Accessibility testing is a combination of automated tests and manual evaluations in order to assess the accessibility of a website. For example, while an automated test can identify if there is an accessibility violation such as missing alternative text for an image, it cannot accurately assess the quality of the alternative text when it is included.
Automated testing tools help determine if a webpage meets certain accessibility guidelines. However, they only find about 25% of accessibility issues, the remainder needs to be manually assessed. Below are a few tools that can be used to run an automated test.
- Compliance Deputy Toolbar - Browser-based toolbar for testing individual pages against the CSU ATI Accessibility Checkpoints.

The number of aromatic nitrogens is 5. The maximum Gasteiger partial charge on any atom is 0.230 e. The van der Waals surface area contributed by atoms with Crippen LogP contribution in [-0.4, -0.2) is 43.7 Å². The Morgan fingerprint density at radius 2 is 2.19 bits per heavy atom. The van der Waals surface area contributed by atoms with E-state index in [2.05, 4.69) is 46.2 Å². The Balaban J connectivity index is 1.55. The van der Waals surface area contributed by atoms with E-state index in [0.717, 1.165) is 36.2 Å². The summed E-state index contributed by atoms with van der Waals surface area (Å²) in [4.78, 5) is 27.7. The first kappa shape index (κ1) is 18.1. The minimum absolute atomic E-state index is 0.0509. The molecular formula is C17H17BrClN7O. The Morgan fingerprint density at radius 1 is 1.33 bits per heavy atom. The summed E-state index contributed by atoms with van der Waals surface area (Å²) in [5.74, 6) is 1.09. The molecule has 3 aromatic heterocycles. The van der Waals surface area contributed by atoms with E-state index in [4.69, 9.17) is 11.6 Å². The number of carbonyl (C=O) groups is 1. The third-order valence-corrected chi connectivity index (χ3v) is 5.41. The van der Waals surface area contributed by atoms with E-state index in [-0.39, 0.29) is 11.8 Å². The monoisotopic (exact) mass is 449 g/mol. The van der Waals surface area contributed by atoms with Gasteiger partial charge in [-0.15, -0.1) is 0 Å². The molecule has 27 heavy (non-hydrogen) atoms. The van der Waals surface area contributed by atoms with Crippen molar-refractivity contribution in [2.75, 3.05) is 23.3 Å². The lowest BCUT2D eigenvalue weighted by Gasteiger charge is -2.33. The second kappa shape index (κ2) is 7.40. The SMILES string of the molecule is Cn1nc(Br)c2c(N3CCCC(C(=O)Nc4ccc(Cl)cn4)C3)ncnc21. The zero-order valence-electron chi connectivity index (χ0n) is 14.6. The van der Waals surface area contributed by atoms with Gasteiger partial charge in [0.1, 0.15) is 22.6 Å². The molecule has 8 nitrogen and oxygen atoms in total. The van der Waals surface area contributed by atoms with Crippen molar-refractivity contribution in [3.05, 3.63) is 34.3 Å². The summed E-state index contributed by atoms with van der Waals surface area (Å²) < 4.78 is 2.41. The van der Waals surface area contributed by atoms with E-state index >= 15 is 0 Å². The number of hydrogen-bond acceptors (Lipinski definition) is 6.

- WAVE Accessibility Tool - Online web accessibility evaluation tool for testing individual pages.
Many accessibility standards require human judgment and must be evaluated manually. Below are a few tools and checklists to assist you with manual testing.
- Web Accessibility Toolbar - A web accessibility toolbar for Internet Explorer.
- Web Developer Toolbar - A web developer toolbar for Firefox.
- Fangs - A screen reader emulator for Firefox.
- WebAIM Color Contrast Checker - An online tool for checking foreground and background color contrast.
- Smart Analysis Simplified - A comprehensive list of tools and procedures for performing a manual check.
- Web Accessibility Checklist for Drupal Websites (PDF) - A simple checklist of common accessibility issues for pages hosted on the University's Drupal web platform.
- Web Accessibility Checklist for Non-Drupal Websites (PDF) - A simple checklist of common accessibility issues for pages hosted on the University's web server or by a third-party.